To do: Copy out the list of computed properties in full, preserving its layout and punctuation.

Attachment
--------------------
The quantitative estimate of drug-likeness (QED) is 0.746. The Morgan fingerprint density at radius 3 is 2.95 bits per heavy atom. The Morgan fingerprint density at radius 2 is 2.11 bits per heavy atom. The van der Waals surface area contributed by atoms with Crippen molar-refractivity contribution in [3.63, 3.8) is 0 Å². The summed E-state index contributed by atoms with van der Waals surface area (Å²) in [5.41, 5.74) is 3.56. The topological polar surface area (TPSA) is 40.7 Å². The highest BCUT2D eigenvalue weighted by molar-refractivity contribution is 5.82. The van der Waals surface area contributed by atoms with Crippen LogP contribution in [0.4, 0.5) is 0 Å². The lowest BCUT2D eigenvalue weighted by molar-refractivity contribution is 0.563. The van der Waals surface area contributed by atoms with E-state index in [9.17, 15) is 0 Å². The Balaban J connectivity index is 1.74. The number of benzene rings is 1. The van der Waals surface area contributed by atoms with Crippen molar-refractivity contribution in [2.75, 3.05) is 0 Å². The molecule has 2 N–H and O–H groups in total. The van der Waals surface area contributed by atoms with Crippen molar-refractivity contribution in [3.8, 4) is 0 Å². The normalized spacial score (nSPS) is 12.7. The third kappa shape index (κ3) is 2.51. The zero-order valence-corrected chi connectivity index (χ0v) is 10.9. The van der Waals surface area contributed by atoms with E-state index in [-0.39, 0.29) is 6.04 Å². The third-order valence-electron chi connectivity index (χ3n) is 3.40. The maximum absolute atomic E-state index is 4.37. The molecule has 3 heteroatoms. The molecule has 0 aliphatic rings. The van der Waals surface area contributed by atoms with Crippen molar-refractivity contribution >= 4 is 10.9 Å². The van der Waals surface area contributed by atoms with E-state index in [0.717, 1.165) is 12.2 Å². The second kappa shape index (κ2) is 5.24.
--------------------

The quantitative estimate of drug-likeness (QED) is 0.746. The Morgan fingerprint density at radius 3 is 2.95 bits per heavy atom. The Morgan fingerprint density at radius 2 is 2.11 bits per heavy atom. The van der Waals surface area contributed by atoms with Crippen molar-refractivity contribution in [3.63, 3.8) is 0 Å². The summed E-state index contributed by atoms with van der Waals surface area (Å²) in [5.41, 5.74) is 3.56. The topological polar surface area (TPSA) is 40.7 Å². The highest BCUT2D eigenvalue weighted by molar-refractivity contribution is 5.82. The van der Waals surface area contributed by atoms with Crippen LogP contribution in [0.4, 0.5) is 0 Å². The lowest BCUT2D eigenvalue weighted by molar-refractivity contribution is 0.563. The van der Waals surface area contributed by atoms with E-state index in [9.17, 15) is 0 Å². The Balaban J connectivity index is 1.74. The number of benzene rings is 1. The van der Waals surface area contributed by atoms with Crippen molar-refractivity contribution in [2.75, 3.05) is 0 Å². The molecule has 2 N–H and O–H groups in total. The van der Waals surface area contributed by atoms with Crippen molar-refractivity contribution in [3.8, 4) is 0 Å². The normalized spacial score (nSPS) is 12.7. The third kappa shape index (κ3) is 2.51. The zero-order valence-corrected chi connectivity index (χ0v) is 10.9. The van der Waals surface area contributed by atoms with E-state index in [-0.39, 0.29) is 6.04 Å². The third-order valence-electron chi connectivity index (χ3n) is 3.40. The maximum absolute atomic E-state index is 4.37. The molecule has 3 heteroatoms. The molecule has 0 aliphatic rings. The van der Waals surface area contributed by atoms with Crippen molar-refractivity contribution >= 4 is 10.9 Å². The van der Waals surface area contributed by atoms with E-state index in [0.717, 1.165) is 12.2 Å². The second kappa shape index (κ2) is 5.24.